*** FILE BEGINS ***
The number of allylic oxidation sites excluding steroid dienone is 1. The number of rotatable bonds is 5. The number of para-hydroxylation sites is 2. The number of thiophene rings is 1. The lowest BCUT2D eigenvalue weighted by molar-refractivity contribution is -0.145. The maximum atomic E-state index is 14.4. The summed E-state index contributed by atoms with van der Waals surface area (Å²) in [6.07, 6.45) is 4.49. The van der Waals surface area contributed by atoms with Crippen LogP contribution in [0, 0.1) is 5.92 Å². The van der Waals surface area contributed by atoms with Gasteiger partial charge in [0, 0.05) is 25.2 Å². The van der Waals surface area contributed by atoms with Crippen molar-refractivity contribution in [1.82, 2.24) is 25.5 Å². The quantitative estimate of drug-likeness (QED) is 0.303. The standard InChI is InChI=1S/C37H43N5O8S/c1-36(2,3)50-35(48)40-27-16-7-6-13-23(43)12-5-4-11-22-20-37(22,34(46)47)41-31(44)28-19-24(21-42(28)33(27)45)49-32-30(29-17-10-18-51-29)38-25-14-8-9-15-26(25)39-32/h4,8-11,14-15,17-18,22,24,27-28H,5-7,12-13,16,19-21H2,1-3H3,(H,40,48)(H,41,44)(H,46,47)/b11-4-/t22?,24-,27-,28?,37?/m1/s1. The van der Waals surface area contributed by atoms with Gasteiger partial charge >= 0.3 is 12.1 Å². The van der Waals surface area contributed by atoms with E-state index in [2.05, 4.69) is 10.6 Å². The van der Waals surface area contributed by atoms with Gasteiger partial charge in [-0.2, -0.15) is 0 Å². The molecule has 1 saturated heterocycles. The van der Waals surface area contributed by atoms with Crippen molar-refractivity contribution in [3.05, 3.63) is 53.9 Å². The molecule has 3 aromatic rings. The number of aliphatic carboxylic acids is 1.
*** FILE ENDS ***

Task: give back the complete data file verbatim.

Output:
The number of allylic oxidation sites excluding steroid dienone is 1. The number of rotatable bonds is 5. The number of para-hydroxylation sites is 2. The number of thiophene rings is 1. The lowest BCUT2D eigenvalue weighted by molar-refractivity contribution is -0.145. The maximum atomic E-state index is 14.4. The summed E-state index contributed by atoms with van der Waals surface area (Å²) in [6.07, 6.45) is 4.49. The van der Waals surface area contributed by atoms with Crippen LogP contribution in [0, 0.1) is 5.92 Å². The van der Waals surface area contributed by atoms with Gasteiger partial charge in [0, 0.05) is 25.2 Å². The van der Waals surface area contributed by atoms with Crippen molar-refractivity contribution in [1.82, 2.24) is 25.5 Å². The quantitative estimate of drug-likeness (QED) is 0.303. The standard InChI is InChI=1S/C37H43N5O8S/c1-36(2,3)50-35(48)40-27-16-7-6-13-23(43)12-5-4-11-22-20-37(22,34(46)47)41-31(44)28-19-24(21-42(28)33(27)45)49-32-30(29-17-10-18-51-29)38-25-14-8-9-15-26(25)39-32/h4,8-11,14-15,17-18,22,24,27-28H,5-7,12-13,16,19-21H2,1-3H3,(H,40,48)(H,41,44)(H,46,47)/b11-4-/t22?,24-,27-,28?,37?/m1/s1. The van der Waals surface area contributed by atoms with Gasteiger partial charge >= 0.3 is 12.1 Å². The van der Waals surface area contributed by atoms with E-state index in [2.05, 4.69) is 10.6 Å². The van der Waals surface area contributed by atoms with Gasteiger partial charge in [-0.2, -0.15) is 0 Å². The molecule has 1 saturated heterocycles. The van der Waals surface area contributed by atoms with Crippen molar-refractivity contribution in [3.05, 3.63) is 53.9 Å². The molecule has 3 aromatic rings. The number of aliphatic carboxylic acids is 1.